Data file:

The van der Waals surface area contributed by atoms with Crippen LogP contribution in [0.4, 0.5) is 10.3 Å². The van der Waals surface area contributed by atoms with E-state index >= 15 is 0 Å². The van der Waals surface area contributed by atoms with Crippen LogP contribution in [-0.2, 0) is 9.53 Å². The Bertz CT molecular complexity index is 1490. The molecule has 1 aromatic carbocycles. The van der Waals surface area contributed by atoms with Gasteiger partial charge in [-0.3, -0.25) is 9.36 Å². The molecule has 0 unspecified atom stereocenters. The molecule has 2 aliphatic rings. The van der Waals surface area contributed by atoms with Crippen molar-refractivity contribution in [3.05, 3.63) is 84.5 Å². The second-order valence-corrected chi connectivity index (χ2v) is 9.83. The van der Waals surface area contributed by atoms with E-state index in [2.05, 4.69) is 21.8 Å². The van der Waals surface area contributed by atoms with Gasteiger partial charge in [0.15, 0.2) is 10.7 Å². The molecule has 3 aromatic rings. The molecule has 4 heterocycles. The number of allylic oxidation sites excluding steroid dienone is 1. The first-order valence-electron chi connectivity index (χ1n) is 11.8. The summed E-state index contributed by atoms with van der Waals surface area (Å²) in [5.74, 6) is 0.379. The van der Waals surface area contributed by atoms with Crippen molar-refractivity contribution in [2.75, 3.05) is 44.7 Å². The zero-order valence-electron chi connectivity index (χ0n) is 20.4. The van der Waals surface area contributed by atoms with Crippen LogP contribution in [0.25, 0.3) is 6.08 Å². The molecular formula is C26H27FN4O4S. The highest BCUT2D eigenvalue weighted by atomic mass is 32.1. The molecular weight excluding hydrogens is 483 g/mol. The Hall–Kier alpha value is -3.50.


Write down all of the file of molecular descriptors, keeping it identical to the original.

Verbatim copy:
The van der Waals surface area contributed by atoms with Crippen LogP contribution in [0.4, 0.5) is 10.3 Å². The van der Waals surface area contributed by atoms with E-state index >= 15 is 0 Å². The van der Waals surface area contributed by atoms with Crippen LogP contribution in [-0.2, 0) is 9.53 Å². The Bertz CT molecular complexity index is 1490. The molecule has 1 aromatic carbocycles. The van der Waals surface area contributed by atoms with Gasteiger partial charge in [-0.3, -0.25) is 9.36 Å². The molecule has 0 unspecified atom stereocenters. The molecule has 2 aliphatic rings. The van der Waals surface area contributed by atoms with Crippen molar-refractivity contribution in [3.05, 3.63) is 84.5 Å². The second-order valence-corrected chi connectivity index (χ2v) is 9.83. The van der Waals surface area contributed by atoms with E-state index in [2.05, 4.69) is 21.8 Å². The van der Waals surface area contributed by atoms with Gasteiger partial charge in [0.15, 0.2) is 10.7 Å². The molecule has 3 aromatic rings. The molecule has 4 heterocycles. The number of allylic oxidation sites excluding steroid dienone is 1. The first-order valence-electron chi connectivity index (χ1n) is 11.8. The summed E-state index contributed by atoms with van der Waals surface area (Å²) in [5.74, 6) is 0.379. The van der Waals surface area contributed by atoms with Crippen molar-refractivity contribution in [2.75, 3.05) is 44.7 Å². The zero-order valence-electron chi connectivity index (χ0n) is 20.4. The van der Waals surface area contributed by atoms with Crippen LogP contribution in [0.25, 0.3) is 6.08 Å². The molecular formula is C26H27FN4O4S. The highest BCUT2D eigenvalue weighted by atomic mass is 32.1. The molecular weight excluding hydrogens is 483 g/mol. The Hall–Kier alpha value is -3.50.